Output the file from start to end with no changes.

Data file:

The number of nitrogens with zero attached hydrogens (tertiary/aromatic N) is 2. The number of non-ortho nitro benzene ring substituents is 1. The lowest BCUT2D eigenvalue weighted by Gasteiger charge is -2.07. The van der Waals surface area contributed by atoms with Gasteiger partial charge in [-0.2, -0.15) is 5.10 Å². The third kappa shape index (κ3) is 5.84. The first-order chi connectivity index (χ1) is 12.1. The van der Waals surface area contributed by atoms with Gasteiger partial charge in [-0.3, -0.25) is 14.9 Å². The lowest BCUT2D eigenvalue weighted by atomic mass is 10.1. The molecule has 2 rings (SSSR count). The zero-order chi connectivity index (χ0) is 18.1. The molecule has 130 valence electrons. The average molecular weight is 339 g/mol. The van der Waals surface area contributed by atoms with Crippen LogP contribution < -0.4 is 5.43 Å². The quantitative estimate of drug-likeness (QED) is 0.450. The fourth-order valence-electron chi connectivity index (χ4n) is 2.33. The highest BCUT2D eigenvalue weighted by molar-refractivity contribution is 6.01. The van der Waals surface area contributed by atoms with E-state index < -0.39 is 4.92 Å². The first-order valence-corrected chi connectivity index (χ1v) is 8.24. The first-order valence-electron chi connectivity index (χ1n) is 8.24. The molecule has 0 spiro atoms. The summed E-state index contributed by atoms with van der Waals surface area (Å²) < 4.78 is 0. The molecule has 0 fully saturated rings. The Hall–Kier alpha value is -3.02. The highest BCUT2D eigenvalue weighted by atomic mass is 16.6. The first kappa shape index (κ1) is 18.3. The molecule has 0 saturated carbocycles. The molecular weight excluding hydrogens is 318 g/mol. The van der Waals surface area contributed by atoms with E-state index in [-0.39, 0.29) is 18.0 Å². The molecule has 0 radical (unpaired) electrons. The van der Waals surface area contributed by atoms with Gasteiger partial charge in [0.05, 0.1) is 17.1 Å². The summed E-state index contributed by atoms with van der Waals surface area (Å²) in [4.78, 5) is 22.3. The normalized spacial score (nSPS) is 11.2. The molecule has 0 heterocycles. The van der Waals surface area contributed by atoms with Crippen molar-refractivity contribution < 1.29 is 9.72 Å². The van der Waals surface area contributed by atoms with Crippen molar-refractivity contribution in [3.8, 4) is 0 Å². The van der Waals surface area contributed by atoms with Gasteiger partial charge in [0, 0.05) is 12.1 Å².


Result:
The number of nitrogens with zero attached hydrogens (tertiary/aromatic N) is 2. The number of non-ortho nitro benzene ring substituents is 1. The lowest BCUT2D eigenvalue weighted by Gasteiger charge is -2.07. The van der Waals surface area contributed by atoms with Gasteiger partial charge in [-0.2, -0.15) is 5.10 Å². The third kappa shape index (κ3) is 5.84. The first-order chi connectivity index (χ1) is 12.1. The van der Waals surface area contributed by atoms with Gasteiger partial charge in [-0.3, -0.25) is 14.9 Å². The lowest BCUT2D eigenvalue weighted by atomic mass is 10.1. The molecule has 2 rings (SSSR count). The zero-order chi connectivity index (χ0) is 18.1. The molecule has 130 valence electrons. The average molecular weight is 339 g/mol. The van der Waals surface area contributed by atoms with Crippen LogP contribution < -0.4 is 5.43 Å². The quantitative estimate of drug-likeness (QED) is 0.450. The fourth-order valence-electron chi connectivity index (χ4n) is 2.33. The highest BCUT2D eigenvalue weighted by molar-refractivity contribution is 6.01. The van der Waals surface area contributed by atoms with E-state index < -0.39 is 4.92 Å². The first-order valence-corrected chi connectivity index (χ1v) is 8.24. The first-order valence-electron chi connectivity index (χ1n) is 8.24. The molecule has 0 spiro atoms. The summed E-state index contributed by atoms with van der Waals surface area (Å²) < 4.78 is 0. The molecule has 0 fully saturated rings. The Hall–Kier alpha value is -3.02. The highest BCUT2D eigenvalue weighted by atomic mass is 16.6. The first kappa shape index (κ1) is 18.3. The molecule has 0 saturated carbocycles. The molecular weight excluding hydrogens is 318 g/mol. The van der Waals surface area contributed by atoms with E-state index in [-0.39, 0.29) is 18.0 Å². The molecule has 0 radical (unpaired) electrons. The van der Waals surface area contributed by atoms with Gasteiger partial charge in [0.05, 0.1) is 17.1 Å². The summed E-state index contributed by atoms with van der Waals surface area (Å²) in [4.78, 5) is 22.3. The normalized spacial score (nSPS) is 11.2. The molecule has 0 heterocycles. The van der Waals surface area contributed by atoms with Crippen molar-refractivity contribution < 1.29 is 9.72 Å². The van der Waals surface area contributed by atoms with Crippen molar-refractivity contribution in [3.8, 4) is 0 Å². The van der Waals surface area contributed by atoms with Gasteiger partial charge in [0, 0.05) is 12.1 Å².